The factory function is the one that AngelScript will use to instanciate objects of this type when a variable is declared. It is responsible for allocating and initializing the object memory.
The default factory function doesn't take any parameters and should return an object handle for the new object. Make sure the object's reference counter is accounting for the reference being returned by the factory function, so that the object is properly released when all references to it are removed.
You may also register factory functions that take parameters, which may then be used when initializing the object.
The factory function must be registered as a global function, but can be implemented as a static class method, common global function, or a global function following the generic calling convention.
If the instances of this object will be shared between multiple threads, remember to guarantee that the reference counter is thread safe by making the increments and decrements with atomic instructions.
If the application provides its own memory management that isn't based on reference counting, then it is possible to register the type without the addref and release behaviours if the flag, asOBJ_NOCOUNT is informed in the call to RegisterObjectType, i.e.
Without the addref and release behaviours the application must be careful to not destroy any objects that may potentially still be referenced by the script engine, e.g. in a global variable, or other location.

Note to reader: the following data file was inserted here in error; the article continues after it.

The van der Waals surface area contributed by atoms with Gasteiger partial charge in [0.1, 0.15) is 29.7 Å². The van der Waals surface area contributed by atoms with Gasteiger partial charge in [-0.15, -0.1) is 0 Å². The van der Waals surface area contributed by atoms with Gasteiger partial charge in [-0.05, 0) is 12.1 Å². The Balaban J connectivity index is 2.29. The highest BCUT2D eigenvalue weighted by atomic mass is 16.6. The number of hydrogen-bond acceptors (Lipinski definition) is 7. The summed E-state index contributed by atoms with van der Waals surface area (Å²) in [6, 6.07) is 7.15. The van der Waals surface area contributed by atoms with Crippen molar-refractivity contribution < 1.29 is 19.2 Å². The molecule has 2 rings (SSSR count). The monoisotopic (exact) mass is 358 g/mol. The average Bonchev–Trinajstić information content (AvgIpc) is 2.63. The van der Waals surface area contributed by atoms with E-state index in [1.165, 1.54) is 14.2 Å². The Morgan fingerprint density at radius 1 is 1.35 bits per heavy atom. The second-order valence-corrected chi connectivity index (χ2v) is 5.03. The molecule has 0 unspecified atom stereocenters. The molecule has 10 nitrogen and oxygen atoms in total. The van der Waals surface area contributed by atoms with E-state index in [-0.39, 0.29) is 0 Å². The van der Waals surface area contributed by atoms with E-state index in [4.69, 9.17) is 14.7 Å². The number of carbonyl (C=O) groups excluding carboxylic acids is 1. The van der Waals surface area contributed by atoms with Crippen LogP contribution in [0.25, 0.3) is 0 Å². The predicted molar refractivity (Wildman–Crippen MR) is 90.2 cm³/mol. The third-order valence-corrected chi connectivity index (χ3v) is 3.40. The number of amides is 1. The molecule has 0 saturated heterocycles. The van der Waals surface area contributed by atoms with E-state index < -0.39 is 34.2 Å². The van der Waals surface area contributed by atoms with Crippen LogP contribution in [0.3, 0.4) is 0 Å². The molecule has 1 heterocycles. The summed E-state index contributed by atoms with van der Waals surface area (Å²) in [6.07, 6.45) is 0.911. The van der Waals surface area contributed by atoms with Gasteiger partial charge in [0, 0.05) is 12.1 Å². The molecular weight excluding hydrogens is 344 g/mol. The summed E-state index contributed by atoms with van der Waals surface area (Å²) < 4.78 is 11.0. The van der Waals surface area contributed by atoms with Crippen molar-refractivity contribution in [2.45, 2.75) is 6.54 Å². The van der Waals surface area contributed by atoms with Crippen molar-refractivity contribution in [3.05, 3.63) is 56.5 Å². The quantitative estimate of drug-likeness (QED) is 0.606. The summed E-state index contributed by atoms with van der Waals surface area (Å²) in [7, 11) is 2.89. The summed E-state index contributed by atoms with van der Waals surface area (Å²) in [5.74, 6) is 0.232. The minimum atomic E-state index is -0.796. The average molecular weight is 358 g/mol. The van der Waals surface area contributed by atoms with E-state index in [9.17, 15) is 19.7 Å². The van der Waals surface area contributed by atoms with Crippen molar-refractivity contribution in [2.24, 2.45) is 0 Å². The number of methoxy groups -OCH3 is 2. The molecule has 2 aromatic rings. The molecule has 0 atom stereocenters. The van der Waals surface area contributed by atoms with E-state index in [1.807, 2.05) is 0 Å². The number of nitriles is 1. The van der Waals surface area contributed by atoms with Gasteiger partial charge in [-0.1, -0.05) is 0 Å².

Unless the objects are guaranteed to stay alive as long as the script engine is instanciated, you may want to consider disabling global variables with engine property asEP_DISALLOW_GLOBAL_VARS. This will make it much easier for the application to know where references to the objects are kept. An alternative to disabling all global variables, is to selectively disallow only the global variables, that can eventually store a reference to the object type. This can be done by enumerating the compiled global variables after script has been built and giving an error to the user incase he includes a variable he shouldn't.
Sometimes it may be useful to register types that cannot be instanciated by the scripts, yet can be interacted with. You can do this by registering the type as a normal reference type, but omit the registration of the factory behaviour. You can later register global properties, or functions that allow the scripts to access objects created by the application via object handles.
This would be used when the application has a limited number of objects available and doesn't want to create new ones. For example singletons, or pooled objects.